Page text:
Caring for a Stick and Poke Tattoo

Taking care of your handmade tattoo is a necessary step to ensure a good result without any complications

Signs of infections can develop after a hand poked tattoo on the skin or the mucous membranes, such as the inside of the mouth or nose. Symptoms of a infection in the area of contact with the allergen may include:

  • Swelling, bruising or itching
  • Hives
  • Red streaks leading from the area
  • Pus draining from the area
  • Fever
  • An allergic reaction develops

Allergies are an overreaction of the immune system. An allergic reaction can range from mild and annoying to sudden and life-threatening. Allergic reactions do not always occur the first time you are exposed to the tattoo ink. For example, if you have had 3 or 4 hand poked tattoos without any problems, you could have an allergic reaction to the dye the next time you have a stick’n’poke tattoo. Each time you poke your skin, you must watch for signs of an allergy and get help based on the severity of your reaction.

Sometimes a local allergic reaction can be the start of a more serious whole-body reaction to the allergen. More serious reactions can include swelling of the throat, wheezing, or problems breathing. Blood vessels can be involved and cause a circulatory collapse (anaphylaxis).

Local reactions can be handled at home and are not life-threatening. Try the following:

Stop swelling, bruising or itching

Apply a cold pack to help reduce the swelling, bruising, or itching. Never apply ice directly to the skin. This can cause tissue damage. Put a layer of fabric between the cold pack and the skin.

Stop any bleeding

Minimal bleeding can be stopped by applying direct pressure to the wound. It is normal for the tattoo site to ooze small amounts of blood for up to 24 hours and clear, yellow, or blood-tinged fluid for several days.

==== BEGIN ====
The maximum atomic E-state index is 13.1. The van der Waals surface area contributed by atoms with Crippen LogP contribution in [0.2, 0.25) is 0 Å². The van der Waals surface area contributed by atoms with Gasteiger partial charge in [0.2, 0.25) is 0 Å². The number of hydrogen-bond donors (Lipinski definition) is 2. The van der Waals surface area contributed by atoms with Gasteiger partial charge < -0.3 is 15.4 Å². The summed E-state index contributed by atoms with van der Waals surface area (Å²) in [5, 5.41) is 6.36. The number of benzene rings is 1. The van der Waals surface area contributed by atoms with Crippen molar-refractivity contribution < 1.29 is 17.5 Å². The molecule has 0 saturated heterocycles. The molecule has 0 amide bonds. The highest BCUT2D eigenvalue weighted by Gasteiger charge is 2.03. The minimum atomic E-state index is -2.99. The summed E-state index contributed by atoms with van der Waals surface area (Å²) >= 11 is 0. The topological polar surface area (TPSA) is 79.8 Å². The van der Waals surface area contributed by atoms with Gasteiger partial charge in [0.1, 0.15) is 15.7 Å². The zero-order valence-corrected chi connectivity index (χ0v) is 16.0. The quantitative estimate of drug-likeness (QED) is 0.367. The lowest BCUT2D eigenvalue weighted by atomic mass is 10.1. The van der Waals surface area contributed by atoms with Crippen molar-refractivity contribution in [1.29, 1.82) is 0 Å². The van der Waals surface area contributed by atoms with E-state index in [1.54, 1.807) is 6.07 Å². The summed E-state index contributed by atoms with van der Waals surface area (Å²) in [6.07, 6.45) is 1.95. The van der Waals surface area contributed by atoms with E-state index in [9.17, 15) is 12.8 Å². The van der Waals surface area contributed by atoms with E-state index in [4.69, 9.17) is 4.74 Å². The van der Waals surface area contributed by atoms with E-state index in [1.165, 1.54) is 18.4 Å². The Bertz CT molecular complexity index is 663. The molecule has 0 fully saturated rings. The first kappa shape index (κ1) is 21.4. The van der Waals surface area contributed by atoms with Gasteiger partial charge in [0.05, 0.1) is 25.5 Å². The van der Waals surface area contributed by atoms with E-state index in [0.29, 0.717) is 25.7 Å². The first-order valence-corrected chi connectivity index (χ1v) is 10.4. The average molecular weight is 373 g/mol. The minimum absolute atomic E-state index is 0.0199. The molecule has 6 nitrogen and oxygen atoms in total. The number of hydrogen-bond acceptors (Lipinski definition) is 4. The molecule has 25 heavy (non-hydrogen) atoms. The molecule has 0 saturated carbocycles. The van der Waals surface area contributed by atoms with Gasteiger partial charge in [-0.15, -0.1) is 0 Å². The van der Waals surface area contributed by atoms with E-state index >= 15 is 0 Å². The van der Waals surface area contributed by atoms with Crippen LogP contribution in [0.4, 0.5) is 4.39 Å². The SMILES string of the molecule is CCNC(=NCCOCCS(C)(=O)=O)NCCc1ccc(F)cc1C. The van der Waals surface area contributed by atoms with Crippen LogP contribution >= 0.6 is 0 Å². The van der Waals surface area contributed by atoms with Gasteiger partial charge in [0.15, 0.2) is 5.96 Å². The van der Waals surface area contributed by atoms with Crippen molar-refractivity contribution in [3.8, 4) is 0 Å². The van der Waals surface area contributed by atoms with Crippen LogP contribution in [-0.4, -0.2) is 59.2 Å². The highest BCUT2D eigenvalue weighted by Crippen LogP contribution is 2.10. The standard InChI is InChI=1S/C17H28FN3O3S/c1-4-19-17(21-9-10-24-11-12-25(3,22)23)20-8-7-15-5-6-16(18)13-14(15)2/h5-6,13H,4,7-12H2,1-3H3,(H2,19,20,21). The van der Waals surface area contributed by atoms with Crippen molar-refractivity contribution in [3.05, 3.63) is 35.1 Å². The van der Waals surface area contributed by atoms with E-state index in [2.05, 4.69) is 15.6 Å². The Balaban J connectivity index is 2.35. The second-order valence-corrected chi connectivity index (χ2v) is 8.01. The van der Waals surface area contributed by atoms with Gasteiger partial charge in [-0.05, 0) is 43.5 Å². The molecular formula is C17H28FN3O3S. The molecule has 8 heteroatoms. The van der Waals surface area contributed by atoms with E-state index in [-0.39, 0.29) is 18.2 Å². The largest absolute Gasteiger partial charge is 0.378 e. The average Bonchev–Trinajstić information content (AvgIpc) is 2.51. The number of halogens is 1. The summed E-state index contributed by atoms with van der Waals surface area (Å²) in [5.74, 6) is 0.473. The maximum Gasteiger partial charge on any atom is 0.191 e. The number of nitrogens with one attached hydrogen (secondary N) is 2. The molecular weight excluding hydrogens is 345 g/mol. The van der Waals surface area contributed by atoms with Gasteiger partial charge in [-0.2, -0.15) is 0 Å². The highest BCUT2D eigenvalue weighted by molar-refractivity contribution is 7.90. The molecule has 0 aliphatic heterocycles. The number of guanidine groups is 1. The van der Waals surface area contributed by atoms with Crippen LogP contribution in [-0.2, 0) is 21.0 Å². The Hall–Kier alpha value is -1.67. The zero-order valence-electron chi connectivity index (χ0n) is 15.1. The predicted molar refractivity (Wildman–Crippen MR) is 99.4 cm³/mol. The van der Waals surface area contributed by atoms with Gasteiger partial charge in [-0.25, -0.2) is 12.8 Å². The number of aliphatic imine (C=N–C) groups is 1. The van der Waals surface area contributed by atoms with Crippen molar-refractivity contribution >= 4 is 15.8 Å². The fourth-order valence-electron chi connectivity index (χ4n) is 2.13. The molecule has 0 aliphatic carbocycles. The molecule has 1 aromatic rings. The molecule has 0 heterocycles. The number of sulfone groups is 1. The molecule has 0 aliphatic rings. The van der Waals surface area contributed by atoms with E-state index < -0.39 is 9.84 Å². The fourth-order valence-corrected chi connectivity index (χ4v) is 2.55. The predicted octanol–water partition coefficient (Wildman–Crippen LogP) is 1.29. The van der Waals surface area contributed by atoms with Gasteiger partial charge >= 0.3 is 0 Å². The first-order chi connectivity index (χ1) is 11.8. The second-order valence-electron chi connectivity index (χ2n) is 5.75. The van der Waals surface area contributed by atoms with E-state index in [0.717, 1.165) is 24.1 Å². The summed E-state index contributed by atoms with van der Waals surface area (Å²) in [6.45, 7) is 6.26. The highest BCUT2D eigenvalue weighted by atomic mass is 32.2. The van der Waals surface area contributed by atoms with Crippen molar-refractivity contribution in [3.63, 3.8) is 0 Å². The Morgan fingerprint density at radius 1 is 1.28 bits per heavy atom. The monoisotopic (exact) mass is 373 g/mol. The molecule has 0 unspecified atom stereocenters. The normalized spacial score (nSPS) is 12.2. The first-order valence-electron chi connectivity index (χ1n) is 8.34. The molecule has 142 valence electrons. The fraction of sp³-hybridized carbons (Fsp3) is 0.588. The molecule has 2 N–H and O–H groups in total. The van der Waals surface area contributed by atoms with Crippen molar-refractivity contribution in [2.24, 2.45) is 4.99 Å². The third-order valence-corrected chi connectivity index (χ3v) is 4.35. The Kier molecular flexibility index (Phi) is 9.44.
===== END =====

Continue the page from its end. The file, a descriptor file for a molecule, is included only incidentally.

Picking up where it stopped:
Aquarius Zodiac sign by Kokosmaedchen source

Treat hives

Hives can be minor, or they can be the first sign of a life-threatening allergic reaction (anaphylaxis). Take an antihistamine, such as a non-drowsy one like loratadine (claritin) or one that might make you sleepy like diphenhydramine (Benadryl), to help treat hives and relieve itching. Be sure to read and follow any warning on the label. Do not use strong soaps, detergents, and other chemicals, which can make itching worse.

Prevent dirt and irritation

The best option here is to use a sheet of protective tattoo film, and change it every 24 hours.

If you don’t have a protective tattoo film sheet you can also protect your hand poked tattoo with a bandage. Apply a thin layer of petroleum jelly, such as Vaseline, or a vegan alternative, to a non-stick bandage.

Apply the bandage with the petroleum jelly on it to the tattoo site. The petroleum jelly will prevent the irritated skin from sticking to the bandage. Putting the petroleum jelly on the bandage first will be less painful.

Apply a clean bandage once a day. If the bandage sticks, soak the tattoo area in warm water for a few minutes or take the bandage off under running water in the shower.

Leave the bandage off with the skin open to air whenever you can.

Fine line flower bouquet by Juan Serrano. source

Allergic reactions to tattoo ink

Allergic reactions to tattoo ink are rare. Tattoo ink colors are made from different materials, here a few examples:

  • Green from chromium
  • Yellow from cadmium
  • Blue from cobalt.
  • Red color comes from mercury, the Allergic reactions to red dyes occur more often than allergic reactions to other colors.
Red ink heart by Ann Pokes. source

Call your doctor if any of the following occur during home treatment:

  • Increased pain, swelling, warmth, or redness in or around the area
  • Signs of an infection develop.
  • An allergic reaction develops.
  • Your symptoms are not improving after 2 weeks of home treatment.
  • Your symptoms become more severe or frequent.